Are Companies Considering the Risks of BPO?

In our recent study of Business Process Outsourcing Trends, we identified a number of other interesting trends.  First, roughly 50% of companies surveyed have continued to maintain their current back office functions locally insourced, and have focused on improving these processes through continuous improvement.  A second group (roughly 25-40%) have developed consolidated and technology-enabled service centers, especially for functions such as IT, voice services, accounting, HR, and legal.  Of the remaining companies, roughly 16-20% have actively pursued offshore but insourced centers, with legal services of contracts being the most prevalent of these.  A number of new BPO providers now provide contract management services, especially for minor back-office services such as NDA’s, patent processing and terms and conditions.  Only a small minority of companies (6-8%) have actively engaged third-party offshore BPO partners to manage their back-office functions.  This suggests that there is still a lot of room for growth for providers of back-office BPO service providers.  Although significant outsourcing has occurred in certain segments such as financial services and hotel/travel services, much of this activity has focused on the major banks and global players, with significant room for activity on the part of mid-sized companies.

Risks of BPO

By far, the biggest risks to outsourcing include the hidden costs of outsourcing, the loss of visibility and control of processes, and the potential impact to customer satisfaction and push-back from customers.  Organizations struggle to deal with the latter issue, as it becomes increasingly difficult to mask the fact to a customer that they are dealing with a third party in a low cost country location.  This issue can be overcome with significant training and localization of outsourcing centers.  Despite the importance of this risk, only 27% of firms had any type of formal plan in place to manage this issue.

Loss of visibility to the process is a risk that is also difficult to mitigate.  The only solution here is a deliberate and longitudinal effort to transition processes in a defined and sustainable manner.  There are also unforeseen consequences when individuals in a center are asked to suddenly change uniforms and work under a different boss.  Again, only one-third of firms had formal plans in place to address loss of visibility and control, a fact that may explain the number of botched BPO events that occurred in previous years.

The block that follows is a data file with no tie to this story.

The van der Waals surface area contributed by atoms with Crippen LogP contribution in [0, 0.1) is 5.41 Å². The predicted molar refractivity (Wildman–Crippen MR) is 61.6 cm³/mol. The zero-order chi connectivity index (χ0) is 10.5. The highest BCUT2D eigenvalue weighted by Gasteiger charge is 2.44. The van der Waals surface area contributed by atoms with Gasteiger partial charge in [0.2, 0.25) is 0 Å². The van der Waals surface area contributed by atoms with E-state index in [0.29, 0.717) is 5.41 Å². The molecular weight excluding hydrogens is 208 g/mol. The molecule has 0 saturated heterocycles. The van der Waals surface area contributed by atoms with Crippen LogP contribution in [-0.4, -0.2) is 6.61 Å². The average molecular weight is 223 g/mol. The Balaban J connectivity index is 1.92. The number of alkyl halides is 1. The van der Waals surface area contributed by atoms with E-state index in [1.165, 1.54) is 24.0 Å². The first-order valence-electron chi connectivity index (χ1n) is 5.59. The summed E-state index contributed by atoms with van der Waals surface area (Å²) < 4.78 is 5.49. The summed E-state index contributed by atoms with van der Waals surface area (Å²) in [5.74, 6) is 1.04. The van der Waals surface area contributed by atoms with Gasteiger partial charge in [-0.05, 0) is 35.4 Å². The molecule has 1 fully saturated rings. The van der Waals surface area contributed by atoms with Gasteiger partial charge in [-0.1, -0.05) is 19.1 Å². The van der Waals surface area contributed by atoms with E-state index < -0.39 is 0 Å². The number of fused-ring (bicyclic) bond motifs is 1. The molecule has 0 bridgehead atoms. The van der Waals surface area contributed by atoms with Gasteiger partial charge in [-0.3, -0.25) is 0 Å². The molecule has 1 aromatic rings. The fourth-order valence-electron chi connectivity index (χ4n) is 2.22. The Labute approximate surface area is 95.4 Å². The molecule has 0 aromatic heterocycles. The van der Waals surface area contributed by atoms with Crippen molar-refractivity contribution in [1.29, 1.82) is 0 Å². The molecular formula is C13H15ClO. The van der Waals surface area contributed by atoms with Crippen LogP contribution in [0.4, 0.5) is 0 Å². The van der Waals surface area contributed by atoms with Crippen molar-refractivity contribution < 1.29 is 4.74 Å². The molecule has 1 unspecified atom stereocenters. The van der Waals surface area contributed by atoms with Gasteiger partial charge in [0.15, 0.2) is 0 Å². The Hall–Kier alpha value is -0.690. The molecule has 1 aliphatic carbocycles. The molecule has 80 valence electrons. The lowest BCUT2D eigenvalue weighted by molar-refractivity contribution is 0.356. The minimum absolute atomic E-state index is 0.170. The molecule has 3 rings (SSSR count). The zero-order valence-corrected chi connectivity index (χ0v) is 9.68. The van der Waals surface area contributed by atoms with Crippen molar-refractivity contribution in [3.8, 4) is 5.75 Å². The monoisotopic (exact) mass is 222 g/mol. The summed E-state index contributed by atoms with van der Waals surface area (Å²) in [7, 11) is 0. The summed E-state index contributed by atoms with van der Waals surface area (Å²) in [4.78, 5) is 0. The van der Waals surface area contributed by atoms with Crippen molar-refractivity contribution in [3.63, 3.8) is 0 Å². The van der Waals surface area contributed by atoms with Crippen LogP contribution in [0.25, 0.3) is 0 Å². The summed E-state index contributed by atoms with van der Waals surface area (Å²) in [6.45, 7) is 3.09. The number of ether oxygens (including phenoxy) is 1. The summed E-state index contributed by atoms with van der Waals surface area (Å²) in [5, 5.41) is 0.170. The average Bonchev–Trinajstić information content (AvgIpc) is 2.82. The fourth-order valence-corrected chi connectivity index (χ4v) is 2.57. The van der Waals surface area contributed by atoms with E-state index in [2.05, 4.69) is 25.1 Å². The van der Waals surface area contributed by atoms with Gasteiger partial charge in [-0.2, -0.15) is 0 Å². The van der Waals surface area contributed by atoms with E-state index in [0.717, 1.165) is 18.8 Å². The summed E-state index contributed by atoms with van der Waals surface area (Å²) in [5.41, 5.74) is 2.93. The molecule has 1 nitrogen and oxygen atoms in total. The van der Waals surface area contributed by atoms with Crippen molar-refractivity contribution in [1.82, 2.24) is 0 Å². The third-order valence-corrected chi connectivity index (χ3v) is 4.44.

Hidden costs are another component of BPO that are a major risk and which are often not considered in the initial business case development.  Here again, firms have not taken this seriously, and have relied on “informal” planning to take care of these issues.

Together, these data provide a sobering picture:  while organizations recognize the risks to customers, increased costs, and loss of control of processes, most have not adopted formal risk plans to address these!  This suggests that there is still a relative lackadaisical approach to transitioning processes, and there may be room for unexpected costs that prevent business case projections from materializing.  Indeed, our case studies also suggest that this is the case, as the payback period for many outsourcing deals fail to materialize due to unexpected costs arising.

It is also surprising that there was a low recognition and planning for other BPO risks such as loss of core competence, public reaction, and changes in tax regulation.  The most common forms of risk planning involved plans to reduce the loss of customer data and internal business data.  While this is certainly a valid concern, the issue of public reaction against the brand, impact on company culture, and customer satisfaction are relatively low on the planning spectrum.  This suggests that there is still a somewhat naïve approach to BPO in use, and that the area is still in a nascent stage.  Our data also found that managers feel the risks are especially prevalent on a regional basis, with Asia, Africa, the Middle East, and Latin America high on the list of risky places to outsource business processes.